Referring additionally to FIGS. 4 and 5, each holding block 80 includes plural elongate contact slots 82 which are designed for accommodating insulation displacing contact portions 52 of contacts 44 upon attachment of holding block 80 to supportmember 42. Each holding block 80 includes individual slots 82 for uniquely accommodating each insulation displacing contact portion 52. Holding block 80 further includes plural elongate conductor passageways 84 which are in individual communicationwith slots 82. Each passageway 84 accommodates one conductor 18 of cable 12. In order to support conductor 18 for accurate alignment adjacent insulation displacing contact portion 52 for proper insulation displacing connection therewith, holding block80 includes plural alignment fingers 86 extending into passageway 84. Fingers 86 help support conductors 18 adjacent an upper extent of passageway 84. The walls of holding block 80 defining passageway 84 include an upper V-shaped flattened surface 88. Fingers 86 extend toward the apex 88a of V-shaped surface 88 so as to permit the location of conductor 18 within the apex 88a of V-shaped surface 88.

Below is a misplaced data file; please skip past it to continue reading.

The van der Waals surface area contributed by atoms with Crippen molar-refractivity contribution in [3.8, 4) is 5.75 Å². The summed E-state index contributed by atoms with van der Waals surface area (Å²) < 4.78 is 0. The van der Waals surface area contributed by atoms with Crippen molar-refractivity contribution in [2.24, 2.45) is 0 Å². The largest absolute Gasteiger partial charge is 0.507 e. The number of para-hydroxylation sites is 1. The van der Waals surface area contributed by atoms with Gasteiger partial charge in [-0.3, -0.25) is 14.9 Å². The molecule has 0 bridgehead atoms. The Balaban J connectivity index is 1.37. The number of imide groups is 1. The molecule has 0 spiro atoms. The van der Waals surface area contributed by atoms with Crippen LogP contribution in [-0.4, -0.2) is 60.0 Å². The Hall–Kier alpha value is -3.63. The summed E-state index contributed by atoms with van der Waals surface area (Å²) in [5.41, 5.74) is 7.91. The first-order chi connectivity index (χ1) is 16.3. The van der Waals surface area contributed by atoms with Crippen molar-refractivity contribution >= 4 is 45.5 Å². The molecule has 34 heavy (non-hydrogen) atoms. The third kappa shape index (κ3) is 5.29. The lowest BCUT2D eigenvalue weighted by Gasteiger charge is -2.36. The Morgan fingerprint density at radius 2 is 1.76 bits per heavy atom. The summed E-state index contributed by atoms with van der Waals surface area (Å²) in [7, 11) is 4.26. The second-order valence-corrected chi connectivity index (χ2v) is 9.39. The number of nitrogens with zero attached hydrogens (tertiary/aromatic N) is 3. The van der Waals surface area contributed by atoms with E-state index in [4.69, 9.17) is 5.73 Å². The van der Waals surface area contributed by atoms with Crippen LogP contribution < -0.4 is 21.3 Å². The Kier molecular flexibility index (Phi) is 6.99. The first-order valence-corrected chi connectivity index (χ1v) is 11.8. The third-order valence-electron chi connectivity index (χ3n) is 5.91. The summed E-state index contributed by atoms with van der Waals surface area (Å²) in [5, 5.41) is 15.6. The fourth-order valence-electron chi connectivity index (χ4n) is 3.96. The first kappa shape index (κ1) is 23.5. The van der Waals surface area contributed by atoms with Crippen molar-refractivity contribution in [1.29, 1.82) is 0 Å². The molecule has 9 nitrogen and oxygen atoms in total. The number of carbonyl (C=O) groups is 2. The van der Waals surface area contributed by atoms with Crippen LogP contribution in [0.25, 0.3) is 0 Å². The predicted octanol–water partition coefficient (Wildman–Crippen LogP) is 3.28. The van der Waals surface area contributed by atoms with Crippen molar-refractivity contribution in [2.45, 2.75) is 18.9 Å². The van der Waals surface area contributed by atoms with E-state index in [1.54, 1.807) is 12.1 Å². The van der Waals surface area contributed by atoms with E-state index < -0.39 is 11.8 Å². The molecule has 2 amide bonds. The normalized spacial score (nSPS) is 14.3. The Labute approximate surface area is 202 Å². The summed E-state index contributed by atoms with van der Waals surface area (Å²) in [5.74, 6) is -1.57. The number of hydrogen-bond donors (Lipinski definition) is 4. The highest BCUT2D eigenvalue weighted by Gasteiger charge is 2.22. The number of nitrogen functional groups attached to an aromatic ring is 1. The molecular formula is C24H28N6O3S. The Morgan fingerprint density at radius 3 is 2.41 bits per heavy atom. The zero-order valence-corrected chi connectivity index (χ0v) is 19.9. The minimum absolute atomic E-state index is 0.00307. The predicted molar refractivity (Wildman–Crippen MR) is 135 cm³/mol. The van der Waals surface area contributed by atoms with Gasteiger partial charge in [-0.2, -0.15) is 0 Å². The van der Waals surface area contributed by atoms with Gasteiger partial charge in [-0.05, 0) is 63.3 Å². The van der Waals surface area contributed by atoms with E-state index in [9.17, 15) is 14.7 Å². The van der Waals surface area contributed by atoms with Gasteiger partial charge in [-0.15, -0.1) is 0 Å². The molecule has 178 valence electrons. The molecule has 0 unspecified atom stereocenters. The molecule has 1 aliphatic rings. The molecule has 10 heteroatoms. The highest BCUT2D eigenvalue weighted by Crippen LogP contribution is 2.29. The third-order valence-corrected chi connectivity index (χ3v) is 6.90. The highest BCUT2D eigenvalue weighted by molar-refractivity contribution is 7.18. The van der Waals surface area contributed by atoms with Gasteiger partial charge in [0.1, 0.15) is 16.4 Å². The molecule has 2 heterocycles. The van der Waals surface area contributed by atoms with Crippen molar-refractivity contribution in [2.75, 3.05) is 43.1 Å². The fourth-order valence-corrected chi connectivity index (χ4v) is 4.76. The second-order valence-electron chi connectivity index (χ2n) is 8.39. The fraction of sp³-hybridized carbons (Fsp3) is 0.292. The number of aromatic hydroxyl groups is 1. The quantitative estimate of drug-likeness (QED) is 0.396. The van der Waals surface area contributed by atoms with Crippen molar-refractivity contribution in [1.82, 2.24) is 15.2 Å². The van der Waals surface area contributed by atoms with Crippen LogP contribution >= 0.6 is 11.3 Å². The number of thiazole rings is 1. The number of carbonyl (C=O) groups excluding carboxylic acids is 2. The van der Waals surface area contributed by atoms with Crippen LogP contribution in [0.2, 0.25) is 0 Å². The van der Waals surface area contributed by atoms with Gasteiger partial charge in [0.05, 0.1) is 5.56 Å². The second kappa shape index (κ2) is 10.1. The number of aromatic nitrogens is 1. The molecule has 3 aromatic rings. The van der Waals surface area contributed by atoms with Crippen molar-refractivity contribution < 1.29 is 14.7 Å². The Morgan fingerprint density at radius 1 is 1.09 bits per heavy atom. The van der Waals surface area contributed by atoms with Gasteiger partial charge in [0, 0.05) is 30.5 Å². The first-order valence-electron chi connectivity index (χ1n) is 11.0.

As shown particularly with respect to FIG. 4, the arrangement of fingers 86 and V-shaped surface 88 serves to locate conductor 18 at a position off-centered with respect to passageway 84. The fingers 86 engage the insulation of conductor 18. Asthe insulation of conductor 18 is deformable, the fingers 86 hold conductor 18 securely in passageway 84. Fingers 86 may also be resiliently deformable to further frictionally secure the conductor 18 in position for electrical termination with IDCportions 52 of contacts 44. The interaction between fingers 86 and conductor 18 permits proper location of conductor 18 and also accommodates various sizes of conductors.